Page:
Similarly, your layout should be designed so you avoid having to cut narrow pieces of tile to fit around the perimeter of the room. Floor tiles, being so much tougher, are less easy to cut than wall tiles and attempting to obtain narrow strips is likely to cost you several broken tiles. Where you are not using a complicated design you can plan your layout directly on the floor. For this you will need a tiling gauge thick. Alternatively, you can use chipboard of the same thickness.

Before laying tiles over timber floors cover the surface thoroughly with a priming coat -either a special priming agent from the adhesive manufacturer, or else diluted PVA building adhesive.

Finding the starting point

The first whole tile you lay will determine where all the other tiles are laid, so it is important that you get this positioning correct. Choose the corner in which you wish to start tiling and, laying your tile gauge parallel to one of the walls, measure how many whole tiles will fit along that side of the room. There will almost certainly be a gap left over. Measure this gap, and divide the answer by two to find the width of the cut tiles that will fill the gap at each end of the row. (These should be of equal size.)

If these cut tiles turn out to be less than one quarter of a tile-width across (and therefore tricky to cut), reduce of whole tiles in the row by one. The effect of this is to increase the width of each cut tile by half a tile – much easier to cut.

Return to the corner and with your tile gauge parallel to the wall along which you have been measuring, move it so the end of the gauge is the width of one cut tile away from the adjacent wall. Mark this position off on the floor – it indicates where one edge of the first whole tile in that row will fall.

Repeat this same measuring process along the adjacent wall to establish the positioning of the row at right angles to the one you’ve just set out; you will then be able to mark off where the other edge of this same first tile will fall, and so fix its position precisely. Once that is done, every other tile’s position is fixed right across the floor.

You can then place this first tile in position. Mark off and cut the boundary tiles between it and the corner. Remember to allow for the width of the grouting gap when measuring each cut tile.

Each cut tile should be measured indi-vidually because the wall may not be perfectly straight. You may then go ahead with laying whole tiles, starting from your original corner.

Laying tiles

In the corner area spread adhesive evenly on the floor over an area of about 1 sq m (11 sq ft) – it is important to work on only a small area at a time, otherwise the adhesive may have begun to dry out by the time you reach it. With a gentle, twisting motion, place the first tile in the corner, and use light hand pressure to bed it firmly in the adhesive. Place the second tile alongside the first, using the same gentle pressure, and placing spacers of cardboard or hardboard between the tiles if they don’t have spacer lugs. Continue laying tiles, building up a rectangular area, until you have reached the edge of the adhesive bed.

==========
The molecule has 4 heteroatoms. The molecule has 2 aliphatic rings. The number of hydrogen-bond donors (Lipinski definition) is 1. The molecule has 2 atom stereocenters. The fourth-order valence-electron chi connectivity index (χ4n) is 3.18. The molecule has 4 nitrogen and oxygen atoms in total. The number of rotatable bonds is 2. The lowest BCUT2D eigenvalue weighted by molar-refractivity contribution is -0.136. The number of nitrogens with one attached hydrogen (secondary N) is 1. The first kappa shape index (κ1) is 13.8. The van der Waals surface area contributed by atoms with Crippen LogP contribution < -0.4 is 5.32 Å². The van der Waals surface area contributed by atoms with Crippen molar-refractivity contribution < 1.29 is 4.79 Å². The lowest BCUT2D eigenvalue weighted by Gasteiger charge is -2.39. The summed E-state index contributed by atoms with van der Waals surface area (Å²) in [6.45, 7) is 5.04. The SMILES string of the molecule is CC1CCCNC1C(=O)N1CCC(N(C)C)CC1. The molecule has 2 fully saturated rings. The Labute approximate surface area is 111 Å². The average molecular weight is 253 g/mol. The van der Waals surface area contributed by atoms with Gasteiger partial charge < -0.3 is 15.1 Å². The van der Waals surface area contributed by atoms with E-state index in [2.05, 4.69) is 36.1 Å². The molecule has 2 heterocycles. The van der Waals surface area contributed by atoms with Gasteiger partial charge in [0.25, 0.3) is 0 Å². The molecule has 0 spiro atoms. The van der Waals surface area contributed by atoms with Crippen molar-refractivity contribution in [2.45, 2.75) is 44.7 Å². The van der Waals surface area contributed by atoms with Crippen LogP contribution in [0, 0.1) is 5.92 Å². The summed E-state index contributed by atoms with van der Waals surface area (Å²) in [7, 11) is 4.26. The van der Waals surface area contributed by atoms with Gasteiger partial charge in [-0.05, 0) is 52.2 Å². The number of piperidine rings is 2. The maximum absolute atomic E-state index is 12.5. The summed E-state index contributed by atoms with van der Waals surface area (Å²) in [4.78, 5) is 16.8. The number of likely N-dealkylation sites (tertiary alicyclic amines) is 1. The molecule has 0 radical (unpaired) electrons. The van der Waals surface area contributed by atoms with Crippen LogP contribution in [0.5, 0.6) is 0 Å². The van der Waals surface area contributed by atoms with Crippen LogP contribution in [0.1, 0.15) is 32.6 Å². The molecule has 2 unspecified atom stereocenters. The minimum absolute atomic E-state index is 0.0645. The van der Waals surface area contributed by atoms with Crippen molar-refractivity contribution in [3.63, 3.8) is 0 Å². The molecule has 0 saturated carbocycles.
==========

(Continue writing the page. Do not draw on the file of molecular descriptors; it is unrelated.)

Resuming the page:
Use a spirit level to check that the tiles are level; if any are too low, lever them off the bed as quickly as possible with a wide-bladed trowel, add adhesive and re-set them, pressing them down gently.

With the first square metre of tiles laid, you can spread another layer of adhesive over a further area, and lay the next area of tiles.

As you lay the tiles, it is worth checking every now and again that adequate contact with the adhesive is being made and that there are no voids beneath the tiles – any gaps or


Hollows under the tiles will become weak points later on.

You can proceed with the tiling in 1 sq m sections until all the tiles place, then leave them for at least 24 hours. The tiles must not be walked on during this time so that any risk of them being knocked out of place or bedded too deeply is avoided. If you have to walk on the tiles, lay a sheet of plywood or chipboard over them first to spread the load. When 24 hours – or longer; check the manufacturer’s instructions – are up, you can remove the spacers. Check with the adhesive manufacturer’s instructions to see whether you need to allow extra time after this before you begin grouting.

Cutting tiles

You will have to cut each tile individually since you will almost certainly find variations around the room. Place the tile which is going to be cut against the wall and on top of the adjacent whole tile. Mark it off for cutting.

Using a straight edge as a guide, score the tile surface and edges with a scribing tool. You use a hand tile cutter to cut and break the tile along the scoreline; but its probably worthwhile hiring a special floor tile cutter to make the job easier.

To cut a tile to give an L-shape you will need to use tile nips to nibble away at the waste area. You can use a tile file, carborundum stone or coarse glasspaper to smooth off the rough edge. For curved shapes (eg, to fit round a WC pedestal), you will need to make a template and again use tile nips to nibble away at the tile.

Grouting the tiles

Mix the grout according to the manufacturer’s instructions; make up only a small amount at a time and, as with adhesive, work in areas of 1 sq metre (11 sq ft). Apply it with the straight edge of a rubber float, or a sponge or squeegee, making sure the joints are properly filled. Pack the grout firmly into the joints and smooth off using a small rounded stick – don’t try using a finger as the grout is likely to irritate your skin.

It’s best to remove excess grout (and adhesive) as soon as possible. If it sets it will be difficult to remove.

Filling cracks and hollows